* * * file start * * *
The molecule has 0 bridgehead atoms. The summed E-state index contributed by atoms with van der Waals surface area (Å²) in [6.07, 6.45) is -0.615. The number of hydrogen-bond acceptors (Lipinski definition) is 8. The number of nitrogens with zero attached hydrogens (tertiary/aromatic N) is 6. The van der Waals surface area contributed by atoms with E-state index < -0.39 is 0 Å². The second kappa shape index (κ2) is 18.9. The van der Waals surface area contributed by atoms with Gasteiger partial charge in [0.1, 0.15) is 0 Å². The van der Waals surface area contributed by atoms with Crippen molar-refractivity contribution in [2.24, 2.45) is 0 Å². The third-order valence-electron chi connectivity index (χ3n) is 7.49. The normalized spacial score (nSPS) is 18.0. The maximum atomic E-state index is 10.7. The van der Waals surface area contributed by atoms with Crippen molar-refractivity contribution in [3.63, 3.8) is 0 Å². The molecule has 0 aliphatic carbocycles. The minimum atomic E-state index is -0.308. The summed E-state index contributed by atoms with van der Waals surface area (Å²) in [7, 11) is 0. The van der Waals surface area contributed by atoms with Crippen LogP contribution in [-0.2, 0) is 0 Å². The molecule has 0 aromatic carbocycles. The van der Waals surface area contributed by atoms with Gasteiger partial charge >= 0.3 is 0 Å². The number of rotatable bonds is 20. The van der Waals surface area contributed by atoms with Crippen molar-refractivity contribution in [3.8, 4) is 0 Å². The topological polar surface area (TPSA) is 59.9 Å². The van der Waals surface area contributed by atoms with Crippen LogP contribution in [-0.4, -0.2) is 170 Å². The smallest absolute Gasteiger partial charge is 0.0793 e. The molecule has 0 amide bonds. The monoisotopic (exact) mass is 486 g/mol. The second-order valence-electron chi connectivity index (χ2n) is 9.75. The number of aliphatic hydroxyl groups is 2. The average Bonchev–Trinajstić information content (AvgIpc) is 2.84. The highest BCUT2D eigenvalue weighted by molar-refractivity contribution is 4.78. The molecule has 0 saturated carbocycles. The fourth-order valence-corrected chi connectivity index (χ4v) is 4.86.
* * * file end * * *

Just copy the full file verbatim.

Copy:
The molecule has 0 bridgehead atoms. The summed E-state index contributed by atoms with van der Waals surface area (Å²) in [6.07, 6.45) is -0.615. The number of hydrogen-bond acceptors (Lipinski definition) is 8. The number of nitrogens with zero attached hydrogens (tertiary/aromatic N) is 6. The van der Waals surface area contributed by atoms with E-state index < -0.39 is 0 Å². The second kappa shape index (κ2) is 18.9. The van der Waals surface area contributed by atoms with Gasteiger partial charge in [0.1, 0.15) is 0 Å². The van der Waals surface area contributed by atoms with Crippen molar-refractivity contribution in [2.24, 2.45) is 0 Å². The third-order valence-electron chi connectivity index (χ3n) is 7.49. The normalized spacial score (nSPS) is 18.0. The maximum atomic E-state index is 10.7. The van der Waals surface area contributed by atoms with Crippen molar-refractivity contribution in [3.63, 3.8) is 0 Å². The molecule has 0 aliphatic carbocycles. The minimum atomic E-state index is -0.308. The summed E-state index contributed by atoms with van der Waals surface area (Å²) in [7, 11) is 0. The van der Waals surface area contributed by atoms with Crippen LogP contribution in [-0.2, 0) is 0 Å². The molecule has 0 aromatic carbocycles. The van der Waals surface area contributed by atoms with Gasteiger partial charge >= 0.3 is 0 Å². The number of rotatable bonds is 20. The van der Waals surface area contributed by atoms with Crippen molar-refractivity contribution in [3.8, 4) is 0 Å². The topological polar surface area (TPSA) is 59.9 Å². The van der Waals surface area contributed by atoms with Crippen LogP contribution in [-0.4, -0.2) is 170 Å². The smallest absolute Gasteiger partial charge is 0.0793 e. The molecule has 0 amide bonds. The monoisotopic (exact) mass is 486 g/mol. The second-order valence-electron chi connectivity index (χ2n) is 9.75. The number of aliphatic hydroxyl groups is 2. The average Bonchev–Trinajstić information content (AvgIpc) is 2.84. The highest BCUT2D eigenvalue weighted by molar-refractivity contribution is 4.78. The molecule has 0 saturated carbocycles. The fourth-order valence-corrected chi connectivity index (χ4v) is 4.86.